A Word from Rabbi Schulman - 9/5/14
Temple Israel in Long Beach did not have a sanctuary large enough to accommodate everyone for the High Holy Days, so services were held downtown at a very large church. There were no alternative services for children held in the morning. From an early age, everyone attended the “adult” services.
Was I moved by the prayers offered on the mornings of Rosh Hashanah and Yom Kippur? Was I inspired by the soaring music sung by the cantor and choir? Was I spellbound by the sermons offered by my rabbi? These are rhetorical questions.
As a kid, I didn’t grasp the content of the High Holy Days. The prayers, the music, the sermons were not oriented toward children. But I will say that despite these impediments, I did comprehend that Rosh Hashanah and Yom Kippur were indeed very special times.
Everyone was dressed-up very well. Even men who normally never donned a tie wore one for Yuntiff. People I hadn’t seen all summer were all there. Everyone was wishing each other L’shanah Tovah and women were hugging each other and men were shaking hands.
It made a big impression on me to see families seated together. There were moms, dads, and all their children. I remember High Holy Day services lasted a really long time. But most everyone remained well behaved. The few rascals who made too much noise were quickly shushed by everyone around them.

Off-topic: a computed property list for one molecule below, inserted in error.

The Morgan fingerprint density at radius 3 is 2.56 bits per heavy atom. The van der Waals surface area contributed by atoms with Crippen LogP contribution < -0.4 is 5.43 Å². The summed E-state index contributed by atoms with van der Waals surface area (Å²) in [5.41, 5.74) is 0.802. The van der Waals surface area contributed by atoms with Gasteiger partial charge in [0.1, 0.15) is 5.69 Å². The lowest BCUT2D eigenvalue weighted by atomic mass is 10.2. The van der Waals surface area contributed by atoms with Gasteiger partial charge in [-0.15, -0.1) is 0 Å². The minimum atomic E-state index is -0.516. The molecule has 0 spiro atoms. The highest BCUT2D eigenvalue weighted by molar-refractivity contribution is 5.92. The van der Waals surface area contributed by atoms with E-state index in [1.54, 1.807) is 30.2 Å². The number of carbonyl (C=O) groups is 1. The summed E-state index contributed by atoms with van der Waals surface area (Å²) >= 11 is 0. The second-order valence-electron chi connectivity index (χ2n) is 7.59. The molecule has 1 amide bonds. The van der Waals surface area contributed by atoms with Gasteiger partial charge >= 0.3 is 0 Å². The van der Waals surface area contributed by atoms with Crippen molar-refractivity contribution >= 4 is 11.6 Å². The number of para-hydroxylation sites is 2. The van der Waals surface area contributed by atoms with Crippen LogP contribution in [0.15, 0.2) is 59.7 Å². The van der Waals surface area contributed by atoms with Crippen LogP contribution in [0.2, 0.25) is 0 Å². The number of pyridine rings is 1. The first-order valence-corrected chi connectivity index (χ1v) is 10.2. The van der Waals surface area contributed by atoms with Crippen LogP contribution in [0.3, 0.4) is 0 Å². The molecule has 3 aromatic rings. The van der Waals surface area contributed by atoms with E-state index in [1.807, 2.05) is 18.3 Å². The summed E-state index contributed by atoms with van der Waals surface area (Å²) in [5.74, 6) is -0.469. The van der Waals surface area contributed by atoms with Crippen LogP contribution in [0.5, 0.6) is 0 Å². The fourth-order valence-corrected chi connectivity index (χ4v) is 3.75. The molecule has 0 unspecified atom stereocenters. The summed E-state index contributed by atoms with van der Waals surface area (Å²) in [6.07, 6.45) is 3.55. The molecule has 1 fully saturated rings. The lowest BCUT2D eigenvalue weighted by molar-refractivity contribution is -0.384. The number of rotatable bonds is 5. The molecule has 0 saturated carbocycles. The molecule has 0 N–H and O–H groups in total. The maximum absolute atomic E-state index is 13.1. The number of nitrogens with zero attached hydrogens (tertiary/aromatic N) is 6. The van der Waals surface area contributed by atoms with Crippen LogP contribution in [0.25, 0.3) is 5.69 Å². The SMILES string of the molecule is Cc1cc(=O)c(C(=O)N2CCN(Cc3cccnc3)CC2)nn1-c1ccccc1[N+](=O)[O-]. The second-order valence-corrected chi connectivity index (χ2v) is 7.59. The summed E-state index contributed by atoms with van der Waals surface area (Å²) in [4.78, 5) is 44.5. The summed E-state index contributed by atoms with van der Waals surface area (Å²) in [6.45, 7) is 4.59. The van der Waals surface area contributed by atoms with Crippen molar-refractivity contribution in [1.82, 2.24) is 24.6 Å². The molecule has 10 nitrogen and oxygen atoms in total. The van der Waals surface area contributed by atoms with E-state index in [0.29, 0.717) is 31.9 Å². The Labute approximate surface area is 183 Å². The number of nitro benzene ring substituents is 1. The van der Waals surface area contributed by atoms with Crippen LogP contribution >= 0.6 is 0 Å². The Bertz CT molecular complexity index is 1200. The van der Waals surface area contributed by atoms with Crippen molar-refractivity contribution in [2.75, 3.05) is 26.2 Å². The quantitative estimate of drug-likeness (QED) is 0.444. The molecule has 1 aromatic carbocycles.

So why am I sharing these childhood memories of the High Holy Days with you? The point is that I have childhood memories being with my community for Yuntiff. The High Holy Days made an impression on me. I had a sense that we were all sharing something very special; even if I lacked the vocabulary at that time to describe what that “special” was. I knew that these were holy days, not only for me, but for my family, for my congregation, and even for Jews around the world.
At present, I am concerned that our children at Temple Beth Torah are not experiencing being part of a community during the Days of Awe. This year, Rosh Hashanah falls on a Thursday. Will children go to school on September 25 just like every other day? Will they go to their classes, listen to their teachers, and eventually come home and do their homework just like they did on Monday, Tuesday, and Wednesday? Will it be a day that is not distinguished in any way as special, different, or even holy?
At Temple, under the direction of Rabbi Eve with the creative in-put of Cheryl Cohen, we offer a wonderful enrichment program for students in grades K-5. On the mornings of Rosh Hashanah and Yom Kippur, youngsters get to enjoy the holidays on a level appropriate for them. Through prayers, and songs, along with unique art projects, kids experience the specialness of the holy days. With apples dipped in honey, children taste the sweetness of Jewish life. With the sound of the shofar, kids hear that a new year has begun.
On the mornings of Yuntiff, the sight of children at Temple fills our hearts with joy. Let us create positive, meaningful experiences that will instill in them wonderful Jewish memories that last a lifetime.